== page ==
LINCOLN — Call him “the realistic dreamer.”
Tim Miles, Nebraska’s second-year men’s basketball coach, knows full well he runs one of the two power conference programs in the country without an NCAA tournament victory (Northwestern is the other).
Yet, here’s what he said last week:
“The standard is to get to the NCAA tournament and win. That’s not the goal. That’s the standard.”
At times, Miles openly and cold-bloodedly details the weaknesses of his players — and himself. Then he’ll tell you a key to a successful season is never to set limitations on a team because you don’t truly know what you have in November.
And in an era in which many coaches pad their nonconference schedules with patsies to reach 20 wins, he calls Duke.
“That’s the thing with Coach,” NU director of operations Jayden Olson said. “He’ll try to play anybody.”
Whether you consider Miles a mad scientist or simply mad, his style is helping football-centric Nebraskans quickly relearn whether a basketball is pumped or stuffed.
A single-game school-record crowd of 15,119 people jammed into Pinnacle Bank Arena on Friday night to watch Miles’ Huskers punish Florida Gulf Coast 79-55 in the season opener.
What follows is a peek at Miles’ blueprint for more victories and how to sustain interest in the program that long has been the black sheep of Nebraska athletics.
Identity/style of play
Miles claims no ties to “rules” on how to play. When you’ve rebuilt four programs, often starting with bubble gum and baling wire, you learn to do the best you can with what you’ve got.
“I want to win, so whatever it takes,” he said. “Because I’ve had so many jobs and rebuilds, there’s not a ‘certain way’ I want to play every time.
“I’ve had teams that always go inside. I’ve had teams that have never thrown it inside. It’s my job as a coach to give us a chance to win every night, whatever we do.”
That said, there are tenets Miles holds dear.
Ľ Drink from the cup of easy baskets: transitions, free throws, open shots and second shots. Those are the four easiest baskets you can get.
Ľ You control tempo by good defensive possessions where you make them take a long time to score.
Ľ We are going to be fun to watch on offense and hard to play against on defense. We are going to be a physical team.
Ľ Motion offense is a way of life, so I like highly skilled players who can make good decisions.
Nebraska is expected to sign just one player when the early letter-of-intent period opens for one week starting Wednesday. The Huskers have two scholarships open for 2014-15. Under Big Ten rules, they could over-sign by one.
The committed player is 6-foot-10, 235-pound Jacob Hammond from Duncan, Okla.
Miles doesn’t see a problem not filling his allotment in the early period.
“I like to sign them early,” he said. “But I don’t view it problematic if we don’t. It’s changing, too. In the old days, if you didn’t have two or three signed early, you were worried about it, like back in the ’90s and early 2000s
“Now, it’s a different game. Guys are waiting. There is way more free agency than ever before, whether it be signees or transfers.”
Look for future Nebraska rosters to retain a foreign flavor, too, especially as the drought of top-level recruits out of the Omaha-Lincoln area continues into a second decade.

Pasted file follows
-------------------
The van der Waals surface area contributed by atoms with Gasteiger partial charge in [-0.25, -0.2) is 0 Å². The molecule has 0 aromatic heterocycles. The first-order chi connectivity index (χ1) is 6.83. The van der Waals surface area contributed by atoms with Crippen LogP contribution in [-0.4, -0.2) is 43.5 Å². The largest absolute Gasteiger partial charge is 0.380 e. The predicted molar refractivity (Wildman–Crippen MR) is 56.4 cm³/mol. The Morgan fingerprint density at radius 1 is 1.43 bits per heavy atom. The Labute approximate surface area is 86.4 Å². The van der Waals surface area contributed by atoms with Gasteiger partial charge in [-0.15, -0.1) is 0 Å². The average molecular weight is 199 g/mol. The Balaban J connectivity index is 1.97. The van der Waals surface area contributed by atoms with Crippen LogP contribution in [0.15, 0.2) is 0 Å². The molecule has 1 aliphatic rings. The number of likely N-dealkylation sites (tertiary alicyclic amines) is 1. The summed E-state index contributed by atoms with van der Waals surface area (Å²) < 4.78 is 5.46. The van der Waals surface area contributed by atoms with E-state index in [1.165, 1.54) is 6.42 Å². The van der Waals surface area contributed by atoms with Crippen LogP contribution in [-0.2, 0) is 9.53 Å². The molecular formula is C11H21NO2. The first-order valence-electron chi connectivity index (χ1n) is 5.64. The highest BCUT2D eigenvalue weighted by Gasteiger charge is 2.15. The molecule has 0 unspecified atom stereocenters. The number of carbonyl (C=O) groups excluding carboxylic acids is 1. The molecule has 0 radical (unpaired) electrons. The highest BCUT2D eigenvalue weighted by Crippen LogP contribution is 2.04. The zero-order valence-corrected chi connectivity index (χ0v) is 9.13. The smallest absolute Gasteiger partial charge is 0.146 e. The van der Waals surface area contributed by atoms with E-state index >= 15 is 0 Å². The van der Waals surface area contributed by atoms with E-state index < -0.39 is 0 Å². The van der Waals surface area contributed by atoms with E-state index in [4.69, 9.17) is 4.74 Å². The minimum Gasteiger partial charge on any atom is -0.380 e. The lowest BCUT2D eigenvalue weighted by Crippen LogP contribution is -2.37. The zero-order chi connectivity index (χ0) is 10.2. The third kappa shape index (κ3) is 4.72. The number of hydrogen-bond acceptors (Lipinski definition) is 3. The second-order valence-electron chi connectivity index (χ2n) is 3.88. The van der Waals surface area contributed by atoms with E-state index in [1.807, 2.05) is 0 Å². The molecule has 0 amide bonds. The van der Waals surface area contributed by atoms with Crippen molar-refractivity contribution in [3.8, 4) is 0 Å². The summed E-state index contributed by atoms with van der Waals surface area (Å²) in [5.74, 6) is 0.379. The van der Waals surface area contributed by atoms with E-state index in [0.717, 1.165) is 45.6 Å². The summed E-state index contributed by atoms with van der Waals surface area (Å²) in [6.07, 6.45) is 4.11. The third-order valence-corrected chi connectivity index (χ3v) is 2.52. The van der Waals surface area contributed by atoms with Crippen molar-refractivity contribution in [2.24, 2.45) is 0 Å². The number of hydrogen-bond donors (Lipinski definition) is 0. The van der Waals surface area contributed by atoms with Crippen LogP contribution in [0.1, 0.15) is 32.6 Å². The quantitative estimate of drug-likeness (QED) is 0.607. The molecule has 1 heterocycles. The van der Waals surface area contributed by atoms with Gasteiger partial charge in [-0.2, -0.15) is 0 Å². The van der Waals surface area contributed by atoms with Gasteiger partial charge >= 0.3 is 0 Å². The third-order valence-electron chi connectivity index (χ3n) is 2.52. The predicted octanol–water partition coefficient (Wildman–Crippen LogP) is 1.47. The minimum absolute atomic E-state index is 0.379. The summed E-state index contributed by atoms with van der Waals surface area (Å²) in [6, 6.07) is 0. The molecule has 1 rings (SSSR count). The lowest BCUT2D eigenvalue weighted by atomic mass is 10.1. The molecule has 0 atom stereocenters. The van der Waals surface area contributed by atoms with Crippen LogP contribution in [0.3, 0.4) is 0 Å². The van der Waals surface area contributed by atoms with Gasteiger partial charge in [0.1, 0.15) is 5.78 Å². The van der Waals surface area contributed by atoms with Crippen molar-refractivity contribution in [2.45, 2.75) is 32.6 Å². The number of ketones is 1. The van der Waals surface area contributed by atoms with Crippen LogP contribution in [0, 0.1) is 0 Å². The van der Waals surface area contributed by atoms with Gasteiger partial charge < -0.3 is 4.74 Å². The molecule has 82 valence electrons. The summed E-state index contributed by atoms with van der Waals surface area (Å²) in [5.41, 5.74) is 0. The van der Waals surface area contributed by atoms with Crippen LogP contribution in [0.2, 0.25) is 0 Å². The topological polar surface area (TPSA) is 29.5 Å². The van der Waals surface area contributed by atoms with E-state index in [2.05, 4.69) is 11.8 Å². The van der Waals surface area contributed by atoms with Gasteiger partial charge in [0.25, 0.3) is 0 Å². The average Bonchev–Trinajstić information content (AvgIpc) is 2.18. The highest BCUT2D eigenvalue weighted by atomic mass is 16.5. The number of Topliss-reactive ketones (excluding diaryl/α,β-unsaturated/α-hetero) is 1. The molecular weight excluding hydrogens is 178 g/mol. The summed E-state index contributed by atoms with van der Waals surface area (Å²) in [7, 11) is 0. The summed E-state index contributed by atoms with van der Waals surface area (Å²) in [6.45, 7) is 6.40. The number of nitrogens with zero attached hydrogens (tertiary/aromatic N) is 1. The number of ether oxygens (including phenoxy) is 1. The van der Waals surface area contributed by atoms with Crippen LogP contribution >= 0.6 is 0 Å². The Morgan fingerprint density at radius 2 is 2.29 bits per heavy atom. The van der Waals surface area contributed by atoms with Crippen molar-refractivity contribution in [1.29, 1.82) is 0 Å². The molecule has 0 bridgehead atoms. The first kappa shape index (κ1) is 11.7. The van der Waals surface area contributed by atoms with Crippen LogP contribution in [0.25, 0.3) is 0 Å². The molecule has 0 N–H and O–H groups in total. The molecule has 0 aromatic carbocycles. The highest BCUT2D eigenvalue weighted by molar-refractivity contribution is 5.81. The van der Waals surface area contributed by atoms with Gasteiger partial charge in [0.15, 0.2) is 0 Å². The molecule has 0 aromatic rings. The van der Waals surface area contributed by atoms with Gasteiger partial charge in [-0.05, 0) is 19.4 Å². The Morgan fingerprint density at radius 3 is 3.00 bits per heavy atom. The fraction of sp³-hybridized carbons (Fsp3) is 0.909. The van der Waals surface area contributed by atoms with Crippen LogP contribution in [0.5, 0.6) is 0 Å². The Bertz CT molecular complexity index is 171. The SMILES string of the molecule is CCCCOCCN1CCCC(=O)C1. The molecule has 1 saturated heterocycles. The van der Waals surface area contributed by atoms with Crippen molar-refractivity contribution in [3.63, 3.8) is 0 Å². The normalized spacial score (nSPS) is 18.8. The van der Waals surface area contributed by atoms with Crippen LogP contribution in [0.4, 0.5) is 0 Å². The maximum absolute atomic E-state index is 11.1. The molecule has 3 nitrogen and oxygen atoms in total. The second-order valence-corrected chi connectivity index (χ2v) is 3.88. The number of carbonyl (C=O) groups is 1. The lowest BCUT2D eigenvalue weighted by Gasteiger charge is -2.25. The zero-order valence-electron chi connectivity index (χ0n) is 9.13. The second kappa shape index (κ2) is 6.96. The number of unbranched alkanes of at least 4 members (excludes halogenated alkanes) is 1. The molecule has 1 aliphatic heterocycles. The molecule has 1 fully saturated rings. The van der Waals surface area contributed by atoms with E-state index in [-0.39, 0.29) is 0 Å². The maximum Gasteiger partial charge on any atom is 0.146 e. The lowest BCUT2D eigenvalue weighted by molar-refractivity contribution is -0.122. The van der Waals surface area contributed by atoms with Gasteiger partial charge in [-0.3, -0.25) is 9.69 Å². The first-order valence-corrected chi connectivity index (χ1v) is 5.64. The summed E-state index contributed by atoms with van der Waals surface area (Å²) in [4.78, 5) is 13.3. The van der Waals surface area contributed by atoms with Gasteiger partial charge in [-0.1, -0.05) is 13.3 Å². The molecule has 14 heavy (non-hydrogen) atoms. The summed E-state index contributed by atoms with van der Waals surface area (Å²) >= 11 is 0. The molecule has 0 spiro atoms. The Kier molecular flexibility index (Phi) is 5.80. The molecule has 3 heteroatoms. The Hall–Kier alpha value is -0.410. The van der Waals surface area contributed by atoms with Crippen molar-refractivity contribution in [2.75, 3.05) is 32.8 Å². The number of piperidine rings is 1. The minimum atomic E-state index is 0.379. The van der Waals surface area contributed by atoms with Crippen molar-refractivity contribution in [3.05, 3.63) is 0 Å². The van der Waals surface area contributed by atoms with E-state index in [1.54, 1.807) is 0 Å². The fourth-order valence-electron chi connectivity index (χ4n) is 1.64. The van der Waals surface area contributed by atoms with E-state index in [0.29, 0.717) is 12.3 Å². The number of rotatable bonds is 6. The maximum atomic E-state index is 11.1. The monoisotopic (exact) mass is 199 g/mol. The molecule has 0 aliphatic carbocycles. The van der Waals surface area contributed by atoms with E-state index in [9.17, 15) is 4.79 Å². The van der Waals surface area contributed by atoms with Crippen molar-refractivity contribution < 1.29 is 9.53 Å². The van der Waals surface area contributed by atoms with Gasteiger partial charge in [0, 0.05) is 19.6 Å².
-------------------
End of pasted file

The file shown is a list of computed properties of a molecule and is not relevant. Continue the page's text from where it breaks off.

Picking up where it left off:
The Huskers already have a commitment for 2015 from 6-8 Keanu Pinder from Australia. They also have pursued 6-8 junior college forward Deng Deng, an Australian citizen who has lived in Sudan and Egypt.
Has Miles “cracked the code” on how to earn a high Ratings Percentage Index (RPI) number, which is one of the tools of the NCAA selection committee?
“I’ve been accused of that by SportsIllustrated.com,” he said, “and then ESPN picked up on it.”
Consider Miles’ first season at Nebraska. The Huskers (15-18) were the only team in the country with a losing record to finish in the RPI Top 100.
That’s why you see Florida Gulf Coast and the Charleston Classic and a road game against Cincinnati this season, even with more scholarship newcomers (seven) than returnees (five).
“I’ve talked to some of the members of the selection committee,” Miles said. “They say it really matters to us what you do and what you can control. You can’t control how good your league is going to be, but you can control who you play in the nonconference.
“That seemed to make sense to me to play good teams. So we have.”
Miles’ postscript to that: “I’m not going into the Hall of Fame anyway. I don’t need a career record that is sparkling.”
Miles is the darling of the Big Ten media corps with his jokes, self-deprecating humor and tweets at halftime.
Some of it is shtick. Yet there is a method to it, too, especially at a program in dire need of a face.
“I am a coach at heart, and dealing with the media part is an obligation,” Miles said. “I try to enjoy everything I do in life, so I try to enjoy the process of dealing with the media.
“Sometimes people worry, ‘How does he come off?’ I know how I am and how my team plays. I’m secure with that.”
Miles has used this general plan of style, recruiting, scheduling and public relations for success at an NAIA Division II school (Mayville State), an NCAA Division II school (Southwest Minnesota State), a D-II school transitioning to Division I (North Dakota State) and a mid-major D-I (Colorado State).
Skeptics wonder if it will work in the Big Ten, which again will challenge for the title of toughest conference in the country.
Miles, the realist, understands the questions. Miles, the dreamer, doesn’t let them weigh him down.
“Everywhere we’ve been, we’ve driven attendance and won games,” he said. “We intend to continue to do the same.”